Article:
# Erdős–Rényi model (G(n, p) vs G(n, M)) distribution

1. Jul 4, 2009

### John Creighto

I also posted the following question on wikipedia:
http://en.wikipedia.org/wiki/Talk:Erdős–Rényi_model

According to:

http://en.wikipedia.org/wiki/Watts_and_Strogatz_model#Rationale_for_the_model

And in the main article it says: "Properties of G(n, p)

As mentioned above, a graph in G(n, p) has on average \tbinom{n}{2} p edges. The distribution of the degree of any particular vertex is binomial:"

Am I right to assume that it is the G(n, M) model which has a poisson distribution or did I miss something or is there a mistake. As a general comment the main article seems to focus mainly on the G(n, M) model with little discussion on the G(n, p) model.

S243a (talk) 21:45, 4 July 2009 (UTC)John Creighton

2. Jul 4, 2009

### CRGreathouse

They're both Poisson-distributed.

3. Jul 4, 2009

### John Creighto

I've thought about it well going for my run and a bit after I got home. The following is correct:

http://en.wikipedia.org/wiki/Erdős–Rényi_model#Definition

However, if the number of nodes is large relative to the average order then the statistics tend towards Poisson statistics. I'll be more precise later. Anyway, in most networks of interest in sociology the number of nodes (people) can be very large (up to five billion) well, the average number of links can be very small (less then a few hundred). In the famous six degrees of seperation the number of nodes was chosen to be Thus if N = 300,000,000 (90% US pop.) and the average number of links was chosen to be 30.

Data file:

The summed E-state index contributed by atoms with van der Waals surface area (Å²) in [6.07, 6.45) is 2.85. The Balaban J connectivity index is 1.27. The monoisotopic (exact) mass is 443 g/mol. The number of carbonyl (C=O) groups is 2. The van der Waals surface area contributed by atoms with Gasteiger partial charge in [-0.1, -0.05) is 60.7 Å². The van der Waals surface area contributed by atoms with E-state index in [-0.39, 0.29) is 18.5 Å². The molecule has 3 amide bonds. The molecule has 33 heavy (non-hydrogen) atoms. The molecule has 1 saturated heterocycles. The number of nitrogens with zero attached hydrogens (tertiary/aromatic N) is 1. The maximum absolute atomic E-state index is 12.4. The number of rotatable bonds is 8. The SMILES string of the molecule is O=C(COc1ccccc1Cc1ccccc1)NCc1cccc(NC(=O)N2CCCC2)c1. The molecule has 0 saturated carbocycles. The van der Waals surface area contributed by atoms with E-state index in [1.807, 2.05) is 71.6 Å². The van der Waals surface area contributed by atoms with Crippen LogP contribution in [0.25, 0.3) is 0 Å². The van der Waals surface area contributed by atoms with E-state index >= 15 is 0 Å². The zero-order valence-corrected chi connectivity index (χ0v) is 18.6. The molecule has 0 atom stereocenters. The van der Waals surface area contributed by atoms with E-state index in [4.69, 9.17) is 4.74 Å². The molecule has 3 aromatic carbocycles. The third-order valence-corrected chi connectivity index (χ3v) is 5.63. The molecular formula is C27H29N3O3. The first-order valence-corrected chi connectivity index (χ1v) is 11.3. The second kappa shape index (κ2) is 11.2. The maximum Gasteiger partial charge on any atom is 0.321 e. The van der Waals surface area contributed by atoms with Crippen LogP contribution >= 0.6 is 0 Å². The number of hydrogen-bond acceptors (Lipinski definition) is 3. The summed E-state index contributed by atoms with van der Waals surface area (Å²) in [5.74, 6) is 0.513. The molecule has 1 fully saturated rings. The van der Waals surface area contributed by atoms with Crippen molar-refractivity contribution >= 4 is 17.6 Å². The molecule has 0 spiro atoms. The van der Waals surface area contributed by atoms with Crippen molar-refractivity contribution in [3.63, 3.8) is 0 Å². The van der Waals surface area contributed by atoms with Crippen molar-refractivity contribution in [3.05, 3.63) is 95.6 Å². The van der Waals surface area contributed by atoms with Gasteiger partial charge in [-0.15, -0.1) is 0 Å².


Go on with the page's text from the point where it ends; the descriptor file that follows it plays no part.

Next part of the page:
http://en.wikipedia.org/wiki/Six_degrees_of_separation#Mathematics

http://en.wikipedia.org/wiki/Poisson_distribution#Related_distributions

So for a given vertex the probabilty of an endge being included is

p=<edges/nodes>/nodes~total edges/(total nodes)^2

and the total possible number of edges for a given node is
n=nodes

therefore
n*p=edges/nodes.

Therefore if there are 10 times as nodes as the average order then by the above rule of thumb a poison distribution is a suitable approximation.

Last edited: Jul 4, 2009